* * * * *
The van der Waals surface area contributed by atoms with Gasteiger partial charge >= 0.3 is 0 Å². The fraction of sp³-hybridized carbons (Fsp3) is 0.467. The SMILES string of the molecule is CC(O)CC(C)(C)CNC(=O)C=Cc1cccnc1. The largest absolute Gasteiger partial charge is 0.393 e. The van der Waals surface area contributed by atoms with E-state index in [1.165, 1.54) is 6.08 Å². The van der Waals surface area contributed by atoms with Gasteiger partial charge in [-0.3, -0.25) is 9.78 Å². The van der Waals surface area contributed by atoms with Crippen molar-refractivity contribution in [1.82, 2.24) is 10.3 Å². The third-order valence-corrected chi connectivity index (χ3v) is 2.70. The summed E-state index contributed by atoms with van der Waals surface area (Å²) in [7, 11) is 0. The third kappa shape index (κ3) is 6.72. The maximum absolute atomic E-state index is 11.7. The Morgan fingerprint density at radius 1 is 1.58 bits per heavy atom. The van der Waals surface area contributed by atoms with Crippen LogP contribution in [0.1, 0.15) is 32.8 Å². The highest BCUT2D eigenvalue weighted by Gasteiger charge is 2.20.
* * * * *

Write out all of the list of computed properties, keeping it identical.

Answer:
The van der Waals surface area contributed by atoms with Gasteiger partial charge >= 0.3 is 0 Å². The fraction of sp³-hybridized carbons (Fsp3) is 0.467. The SMILES string of the molecule is CC(O)CC(C)(C)CNC(=O)C=Cc1cccnc1. The largest absolute Gasteiger partial charge is 0.393 e. The van der Waals surface area contributed by atoms with E-state index in [1.165, 1.54) is 6.08 Å². The van der Waals surface area contributed by atoms with Gasteiger partial charge in [-0.3, -0.25) is 9.78 Å². The van der Waals surface area contributed by atoms with Crippen molar-refractivity contribution in [1.82, 2.24) is 10.3 Å². The third-order valence-corrected chi connectivity index (χ3v) is 2.70. The summed E-state index contributed by atoms with van der Waals surface area (Å²) in [7, 11) is 0. The third kappa shape index (κ3) is 6.72. The maximum absolute atomic E-state index is 11.7. The Morgan fingerprint density at radius 1 is 1.58 bits per heavy atom. The van der Waals surface area contributed by atoms with Crippen LogP contribution in [0.1, 0.15) is 32.8 Å². The highest BCUT2D eigenvalue weighted by Gasteiger charge is 2.20.